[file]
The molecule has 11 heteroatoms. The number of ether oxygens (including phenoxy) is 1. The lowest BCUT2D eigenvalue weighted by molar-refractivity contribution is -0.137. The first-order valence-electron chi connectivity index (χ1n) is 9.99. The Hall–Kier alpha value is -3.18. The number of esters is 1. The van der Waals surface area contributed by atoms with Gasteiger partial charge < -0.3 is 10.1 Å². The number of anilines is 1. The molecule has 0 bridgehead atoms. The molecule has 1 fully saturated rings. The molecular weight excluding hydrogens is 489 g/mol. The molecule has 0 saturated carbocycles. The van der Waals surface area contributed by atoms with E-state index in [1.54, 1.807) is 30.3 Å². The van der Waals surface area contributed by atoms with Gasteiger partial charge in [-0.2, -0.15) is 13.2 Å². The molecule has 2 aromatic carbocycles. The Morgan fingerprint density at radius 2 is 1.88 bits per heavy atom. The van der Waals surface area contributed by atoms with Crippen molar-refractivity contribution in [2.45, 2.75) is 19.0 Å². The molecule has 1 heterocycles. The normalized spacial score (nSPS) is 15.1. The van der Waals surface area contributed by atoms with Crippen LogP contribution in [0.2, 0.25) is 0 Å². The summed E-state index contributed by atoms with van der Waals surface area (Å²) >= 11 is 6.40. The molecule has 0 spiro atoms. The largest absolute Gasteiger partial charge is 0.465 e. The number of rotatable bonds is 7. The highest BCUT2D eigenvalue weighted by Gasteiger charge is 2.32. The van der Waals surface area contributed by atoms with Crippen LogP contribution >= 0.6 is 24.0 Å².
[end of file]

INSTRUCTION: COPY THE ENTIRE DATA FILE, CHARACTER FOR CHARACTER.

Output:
The molecule has 11 heteroatoms. The number of ether oxygens (including phenoxy) is 1. The lowest BCUT2D eigenvalue weighted by molar-refractivity contribution is -0.137. The first-order valence-electron chi connectivity index (χ1n) is 9.99. The Hall–Kier alpha value is -3.18. The number of esters is 1. The van der Waals surface area contributed by atoms with Gasteiger partial charge < -0.3 is 10.1 Å². The number of anilines is 1. The molecule has 0 bridgehead atoms. The molecule has 1 fully saturated rings. The molecular weight excluding hydrogens is 489 g/mol. The molecule has 0 saturated carbocycles. The van der Waals surface area contributed by atoms with E-state index in [1.54, 1.807) is 30.3 Å². The van der Waals surface area contributed by atoms with Gasteiger partial charge in [-0.2, -0.15) is 13.2 Å². The molecule has 2 aromatic carbocycles. The Morgan fingerprint density at radius 2 is 1.88 bits per heavy atom. The van der Waals surface area contributed by atoms with Crippen molar-refractivity contribution in [2.45, 2.75) is 19.0 Å². The molecule has 1 heterocycles. The normalized spacial score (nSPS) is 15.1. The van der Waals surface area contributed by atoms with Crippen LogP contribution in [0.2, 0.25) is 0 Å². The summed E-state index contributed by atoms with van der Waals surface area (Å²) >= 11 is 6.40. The molecule has 0 spiro atoms. The largest absolute Gasteiger partial charge is 0.465 e. The number of rotatable bonds is 7. The highest BCUT2D eigenvalue weighted by Gasteiger charge is 2.32. The van der Waals surface area contributed by atoms with Crippen LogP contribution >= 0.6 is 24.0 Å².